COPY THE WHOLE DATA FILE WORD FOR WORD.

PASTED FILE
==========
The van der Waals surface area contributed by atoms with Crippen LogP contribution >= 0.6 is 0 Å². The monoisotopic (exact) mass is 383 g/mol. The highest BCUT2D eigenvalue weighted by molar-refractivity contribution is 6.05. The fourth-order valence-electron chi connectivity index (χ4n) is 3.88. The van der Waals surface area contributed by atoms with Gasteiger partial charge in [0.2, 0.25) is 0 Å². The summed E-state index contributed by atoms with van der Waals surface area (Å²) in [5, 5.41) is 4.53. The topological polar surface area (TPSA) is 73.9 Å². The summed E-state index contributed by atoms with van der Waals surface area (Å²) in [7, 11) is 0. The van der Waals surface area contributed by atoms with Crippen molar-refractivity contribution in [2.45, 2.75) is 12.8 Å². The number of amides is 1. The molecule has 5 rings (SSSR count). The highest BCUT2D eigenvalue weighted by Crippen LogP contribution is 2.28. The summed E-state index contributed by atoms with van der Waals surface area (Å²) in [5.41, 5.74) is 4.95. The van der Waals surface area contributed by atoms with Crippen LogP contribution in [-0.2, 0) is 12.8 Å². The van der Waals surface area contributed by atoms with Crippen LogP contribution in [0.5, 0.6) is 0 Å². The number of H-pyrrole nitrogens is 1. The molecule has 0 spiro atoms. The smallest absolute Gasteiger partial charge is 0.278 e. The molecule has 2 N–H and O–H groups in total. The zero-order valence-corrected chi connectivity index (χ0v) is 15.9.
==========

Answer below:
The van der Waals surface area contributed by atoms with Crippen LogP contribution >= 0.6 is 0 Å². The monoisotopic (exact) mass is 383 g/mol. The highest BCUT2D eigenvalue weighted by molar-refractivity contribution is 6.05. The fourth-order valence-electron chi connectivity index (χ4n) is 3.88. The van der Waals surface area contributed by atoms with Gasteiger partial charge in [0.2, 0.25) is 0 Å². The summed E-state index contributed by atoms with van der Waals surface area (Å²) in [5, 5.41) is 4.53. The topological polar surface area (TPSA) is 73.9 Å². The summed E-state index contributed by atoms with van der Waals surface area (Å²) in [7, 11) is 0. The van der Waals surface area contributed by atoms with Crippen molar-refractivity contribution in [2.45, 2.75) is 12.8 Å². The number of amides is 1. The molecule has 5 rings (SSSR count). The highest BCUT2D eigenvalue weighted by Crippen LogP contribution is 2.28. The summed E-state index contributed by atoms with van der Waals surface area (Å²) in [5.41, 5.74) is 4.95. The van der Waals surface area contributed by atoms with Crippen LogP contribution in [-0.2, 0) is 12.8 Å². The van der Waals surface area contributed by atoms with Crippen LogP contribution in [0.5, 0.6) is 0 Å². The number of H-pyrrole nitrogens is 1. The molecule has 0 spiro atoms. The smallest absolute Gasteiger partial charge is 0.278 e. The molecule has 2 N–H and O–H groups in total. The zero-order valence-corrected chi connectivity index (χ0v) is 15.9.